“Truth Comes Marching In –Remembering Albert and Donald Ayler — a poem by Mark Kerstetter

February 13th, 2014


__________

Truth Comes Marching In

Remembering Albert and Donald Ayler

Names like
Little Bird & Bicycle Horn
missed your tracking
Parker solos faster
backward to the future,
higher than Shaker Heights,
further than armies marching
to spiritual masterlocks
missing the Trane
to the Future Truth
marching in.

French Mayonnaise
sustained journeys
to Sweden & Denmark
where pickup players
kept standard time
while you advanced
in advance of ears
to a Primitive State
tuned to New Truth
in a key Taylor made
to play with Cecil.

As only a few had Ears,
Sense and Prescience,
like Trane & Dolphy
doubling Basses & Snares,
you were locked on a track
between Cleveland & Harlem.
So you shed your bag
of nonessentials
like the Baptist Christ
in favor of
the Ancient Spirit God.

Like a Monk hums
tunes to carry
back to the source
lessons from God
in the shapes of Jazz
to come,
swinging low
from Angels to Devils,
from High Aspiration
to the bloody street
and beyond this world.

From rubato
to no time,
from melody
to Organic Unity,
not playing
but listening,
not musicians
but Spirits
with eyes & ears
disciplined, sobbing
and rejoicing.

Like a dance alternate
called on to perform
who hasn’t yet learned
the steps,
you fumbled
to finger the horn
your brother seemed to know
by heart,
exhaling before you breathed
a single
note.

Play all you can play,
the Whole Spiritual Self,
a thousand things,
moment by moment,
escaping ghettos of mind,
screaming of Peace & Silence,
Revolt & Affirmation,
the chaos of Now,
the promise of what will be,
one long prayer
of listening.

From Jokkmokk to Cleveland,
from La Cave to The Village Gate,
riding a New Wave
not of notes
but of feelings,
marching to the Divine Rhythm
of the Old New Orleans Collective
back to the Beginning
because it’s late
getting ready for the Truth,
because it’s going to happen.

Bells are ringing
for Freedom Riders,
Voters, Summers.
Bells are ringing
for the New Schools,
new laws of Freedom.
Tongues of Bells,
Arms & Legs of Bells
marching Freedom
to the New Music
Ringing Bells.

Get ready to
mix it up like Miles,
black with a patch of white
& a Sunny Peacock
to escape the bars
of Little Rock, Birmingham & Selma.
No shutting white out
like Shepp; tho justified,
Justice demands a march
of the Unified Spirit,
so get ready.

When Truth comes marching in
will we know it?
If a mangled cry
will we hear it?
If Truth comes marching in
with Spirit Titles
but no thin dime
will we face it, or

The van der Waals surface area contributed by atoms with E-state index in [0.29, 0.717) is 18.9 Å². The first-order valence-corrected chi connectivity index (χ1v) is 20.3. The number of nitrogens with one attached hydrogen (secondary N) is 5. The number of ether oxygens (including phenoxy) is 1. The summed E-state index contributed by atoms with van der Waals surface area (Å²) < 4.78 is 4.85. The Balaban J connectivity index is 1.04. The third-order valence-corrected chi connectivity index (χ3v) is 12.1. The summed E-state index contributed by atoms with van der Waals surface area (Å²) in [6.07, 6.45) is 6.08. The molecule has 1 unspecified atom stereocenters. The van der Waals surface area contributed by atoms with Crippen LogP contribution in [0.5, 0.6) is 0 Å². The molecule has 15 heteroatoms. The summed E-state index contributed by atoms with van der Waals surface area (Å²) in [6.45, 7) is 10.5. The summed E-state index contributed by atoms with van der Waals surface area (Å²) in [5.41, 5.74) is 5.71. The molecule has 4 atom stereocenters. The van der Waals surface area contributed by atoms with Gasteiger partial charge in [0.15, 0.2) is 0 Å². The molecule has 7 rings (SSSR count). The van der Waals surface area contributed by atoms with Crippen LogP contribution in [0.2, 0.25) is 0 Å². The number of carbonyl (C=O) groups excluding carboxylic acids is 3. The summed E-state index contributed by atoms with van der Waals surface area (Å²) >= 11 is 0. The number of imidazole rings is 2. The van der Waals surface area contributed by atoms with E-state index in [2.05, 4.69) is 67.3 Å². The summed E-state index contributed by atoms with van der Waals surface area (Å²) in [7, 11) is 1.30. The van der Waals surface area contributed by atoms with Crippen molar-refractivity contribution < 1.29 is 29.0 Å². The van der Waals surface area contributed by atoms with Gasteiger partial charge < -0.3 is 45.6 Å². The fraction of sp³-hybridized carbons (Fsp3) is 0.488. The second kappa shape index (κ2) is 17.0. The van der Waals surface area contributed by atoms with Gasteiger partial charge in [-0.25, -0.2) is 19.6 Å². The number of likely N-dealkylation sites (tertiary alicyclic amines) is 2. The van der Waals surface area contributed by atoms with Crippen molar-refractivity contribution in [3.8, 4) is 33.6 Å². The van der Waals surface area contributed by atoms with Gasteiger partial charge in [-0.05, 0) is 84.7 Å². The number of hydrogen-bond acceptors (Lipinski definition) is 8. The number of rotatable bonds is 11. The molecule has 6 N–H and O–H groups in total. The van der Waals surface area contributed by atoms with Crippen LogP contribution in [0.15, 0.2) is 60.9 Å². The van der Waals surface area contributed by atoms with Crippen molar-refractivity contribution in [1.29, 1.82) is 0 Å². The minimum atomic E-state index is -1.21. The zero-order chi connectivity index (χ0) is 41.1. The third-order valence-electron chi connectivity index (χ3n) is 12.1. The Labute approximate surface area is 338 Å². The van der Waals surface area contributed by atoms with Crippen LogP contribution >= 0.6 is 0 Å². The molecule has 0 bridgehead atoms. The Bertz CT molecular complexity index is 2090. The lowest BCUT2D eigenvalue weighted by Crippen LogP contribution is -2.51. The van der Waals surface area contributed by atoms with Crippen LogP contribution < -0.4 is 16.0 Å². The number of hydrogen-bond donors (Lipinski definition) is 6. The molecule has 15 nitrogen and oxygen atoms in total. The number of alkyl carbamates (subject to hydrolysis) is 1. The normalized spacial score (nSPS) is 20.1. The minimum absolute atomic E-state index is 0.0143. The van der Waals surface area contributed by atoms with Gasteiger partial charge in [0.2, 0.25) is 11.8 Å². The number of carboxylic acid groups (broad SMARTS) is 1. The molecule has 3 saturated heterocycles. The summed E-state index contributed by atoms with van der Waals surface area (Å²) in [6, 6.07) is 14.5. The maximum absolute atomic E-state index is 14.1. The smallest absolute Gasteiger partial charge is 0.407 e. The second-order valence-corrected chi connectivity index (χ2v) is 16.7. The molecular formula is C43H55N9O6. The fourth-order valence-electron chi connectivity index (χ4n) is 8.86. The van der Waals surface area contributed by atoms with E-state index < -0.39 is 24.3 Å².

will we pass up our turn
to change a mind,
when Truth comes marching in?

 

*

markk

Mark Kerstetter steals time away from restoring an old house in Florida to write and make art out of salvaged wood. His poems have appeared in or are forthcoming from Fickle Muses, Connotation Press, Evergreen Review and other journals. He is a winner of the Jerry Jazz Musician New Short Fiction Award and is the former poetry editor of Escape into Life. Please visit him at markkerstetter.com

__________

“Spirits Rejoice”

Share this:

Comment on this article:

Your email address will not be published. Required fields are marked *

In this Issue

photo courtesy John Bolger Collection
Philip Clark, author of Dave Brubeck: A Life in Time, discusses the enigmatic and extraordinary pianist, composer, and band leader, whose most notable achievements came during a time of major societal and cultural change, and often in the face of critics who at times found his music too technical and bombastic.

Spring Poetry Collection

A Collection of Jazz Poetry – Spring, 2020 Edition There are many good and often powerful poems within this collection, one that has the potential for changing the shape of a reader’s universe during an impossibly trying time, particularly if the reader has a love of music. 33 poets from all over the globe contribute 47 poems. Expect to read of love, loss, memoir, worship, freedom, heartbreak and hope – all collected here, in the heart of this unsettling spring. (Featuring the art of Martel Chapman)

Interview

Ornette Coleman 1966/photo courtesy Mosaic Images
In a Jerry Jazz Musician interview, Ornette Coleman: The Territory And The Adventure author Maria Golia discusses her compelling and rewarding book about the artist whose philosophy and the astounding, adventurous music he created served to continually challenge the skeptical status quo, and made him a guiding light of the artistic avant-garde throughout a career spanning seven decades.

Poetry

Mood Indigo by Matthew Hinds
An invitation was extended recently for poets to submit work that reflects this time of COVID, Black Lives Matter, and a heated political season. The first volume of this poetry is now published.

Features

Red Meditation by James Brewer
Creative artists and citizens of note respond to the question, "During this time of social distancing and isolation at home, what are examples of the music you are listening to, the books you are reading, and/or the television or films you are viewing?”

Interview

A now timely 2002 interview with Tim Madigan, author of The Burning: Massacre, Destruction, and the Tulsa Race Riot of 1921. My hope when I produced this interview was that it would shed some light on this little-known brutal massacre, and help understand the pain and anger so entrenched in the American story. Eighteen years later, that remains my hope. .

Poetry

"Sister" by Warren Goodson
"Shit's About To Go Down" -- a poem by Aurora M. Lewis

Book Excerpt

In the introduction to Dave Brubeck: A Life in Time – the author Philip Clark writes about the origins of the book, and his interest in shining a light on how Brubeck, “thoughtful and sensitive as he was, had been changed as a musician and as a man by the troubled times through which he lived and during which he produced such optimistic, life-enhancing art.”